Are we certain it is anomalous?

HypAD detects anomalies by the joint use of reconstruction error and uncertainty, learning both aspects end-to-end.


The progress in modelling time series and, more generally, sequences of structured data has recently revamped research in anomaly detection. The task stands for identifying abnormal behaviors in financial series, IT systems, aerospace measurements, and the medical domain, where anomaly detection may aid in isolating cases of depression and attend the elderly. Anomaly detection in time series is a complex task since anomalies are rare due to highly non-linear temporal correlations and since the definition of anomalous is sometimes subjective. Here we propose the novel use of Hyperbolic uncertainty for Anomaly Detection (HypAD). HypAD learns selfsupervisedly to reconstruct the input signal. We adopt best practices from the state-of-the-art to encode the sequence by an LSTM, jointly learned with a decoder to reconstruct the signal, with the aid of GAN critics. Uncertainty is estimated end-to-end by means of a hyperbolic neural network. By using uncertainty, HypAD may assess whether it is certain about the input signal but it fails to reconstruct it because this is anomalous; or whether the reconstruction error does not necessarily imply anomaly, as the model is uncertain, e.g. a complex but regular input signal. The novel key idea is that a detectable anomaly is one where the model is certain but it predicts wrongly. HypAD outperforms the current state-of-the-art for univariate anomaly detection on established benchmarks based on data from NASA, Yahoo, Numenta, Amazon, and Twitter. It also yields state-of-theart performance on a multivariate dataset of anomaly activities in elderly home residences, and it outperforms the baseline on SWaT. Overall, HypAD yields the lowest false alarms at the best performance rate, thanks to successfully identifying detectable anomalies.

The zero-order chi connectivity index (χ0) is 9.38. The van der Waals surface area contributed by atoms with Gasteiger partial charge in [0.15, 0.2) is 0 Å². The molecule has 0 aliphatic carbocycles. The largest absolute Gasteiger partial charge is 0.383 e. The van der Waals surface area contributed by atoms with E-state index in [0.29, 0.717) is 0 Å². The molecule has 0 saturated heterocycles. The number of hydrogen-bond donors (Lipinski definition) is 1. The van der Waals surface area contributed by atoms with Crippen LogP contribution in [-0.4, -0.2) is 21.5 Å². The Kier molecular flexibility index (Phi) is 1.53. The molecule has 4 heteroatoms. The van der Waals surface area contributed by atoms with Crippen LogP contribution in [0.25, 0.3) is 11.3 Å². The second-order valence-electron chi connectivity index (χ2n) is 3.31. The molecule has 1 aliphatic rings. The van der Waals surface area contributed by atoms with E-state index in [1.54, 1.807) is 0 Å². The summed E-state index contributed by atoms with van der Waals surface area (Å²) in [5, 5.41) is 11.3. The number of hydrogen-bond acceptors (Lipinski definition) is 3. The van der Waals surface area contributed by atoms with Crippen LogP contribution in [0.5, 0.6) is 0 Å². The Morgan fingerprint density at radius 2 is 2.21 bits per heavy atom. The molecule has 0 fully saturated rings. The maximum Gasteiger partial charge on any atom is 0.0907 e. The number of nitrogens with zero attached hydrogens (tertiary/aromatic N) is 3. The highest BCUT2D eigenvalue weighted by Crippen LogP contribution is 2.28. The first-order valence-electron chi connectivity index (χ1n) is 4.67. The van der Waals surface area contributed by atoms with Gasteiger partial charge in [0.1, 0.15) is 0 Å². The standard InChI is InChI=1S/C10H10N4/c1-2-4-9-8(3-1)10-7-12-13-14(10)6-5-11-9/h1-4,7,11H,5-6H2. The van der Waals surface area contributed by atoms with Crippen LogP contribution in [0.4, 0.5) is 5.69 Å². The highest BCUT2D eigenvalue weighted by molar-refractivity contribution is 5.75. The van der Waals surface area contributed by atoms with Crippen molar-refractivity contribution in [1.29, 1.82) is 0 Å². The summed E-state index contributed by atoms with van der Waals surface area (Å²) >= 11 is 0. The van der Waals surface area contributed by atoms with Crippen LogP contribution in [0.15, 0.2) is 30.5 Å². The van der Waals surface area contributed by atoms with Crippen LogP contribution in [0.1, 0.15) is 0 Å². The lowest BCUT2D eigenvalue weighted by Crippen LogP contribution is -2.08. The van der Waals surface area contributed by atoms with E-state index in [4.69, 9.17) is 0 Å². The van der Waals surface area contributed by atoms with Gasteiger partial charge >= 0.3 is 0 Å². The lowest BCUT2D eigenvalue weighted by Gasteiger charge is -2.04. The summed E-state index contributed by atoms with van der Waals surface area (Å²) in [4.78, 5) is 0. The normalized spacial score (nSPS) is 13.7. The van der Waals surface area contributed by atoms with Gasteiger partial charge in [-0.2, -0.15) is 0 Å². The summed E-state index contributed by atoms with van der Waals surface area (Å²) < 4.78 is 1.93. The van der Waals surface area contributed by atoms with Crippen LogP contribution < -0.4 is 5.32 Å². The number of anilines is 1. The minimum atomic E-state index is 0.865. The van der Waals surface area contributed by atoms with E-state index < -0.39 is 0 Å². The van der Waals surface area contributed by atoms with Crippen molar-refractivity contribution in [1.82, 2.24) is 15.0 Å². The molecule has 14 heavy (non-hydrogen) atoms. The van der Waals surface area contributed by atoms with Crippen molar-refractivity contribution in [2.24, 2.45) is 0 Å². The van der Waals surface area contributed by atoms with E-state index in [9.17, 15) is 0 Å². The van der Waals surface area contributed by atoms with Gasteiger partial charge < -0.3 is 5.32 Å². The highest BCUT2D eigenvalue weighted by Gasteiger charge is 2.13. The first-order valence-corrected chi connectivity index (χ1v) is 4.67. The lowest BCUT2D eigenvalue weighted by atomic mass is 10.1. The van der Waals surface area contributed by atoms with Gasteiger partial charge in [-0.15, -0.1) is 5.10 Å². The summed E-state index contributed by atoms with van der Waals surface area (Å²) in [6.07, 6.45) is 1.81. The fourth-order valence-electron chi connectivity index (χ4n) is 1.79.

In Proceedings of the IEEE/CVF Conference on Computer Vision and Pattern Recognition (CVPR) Workshops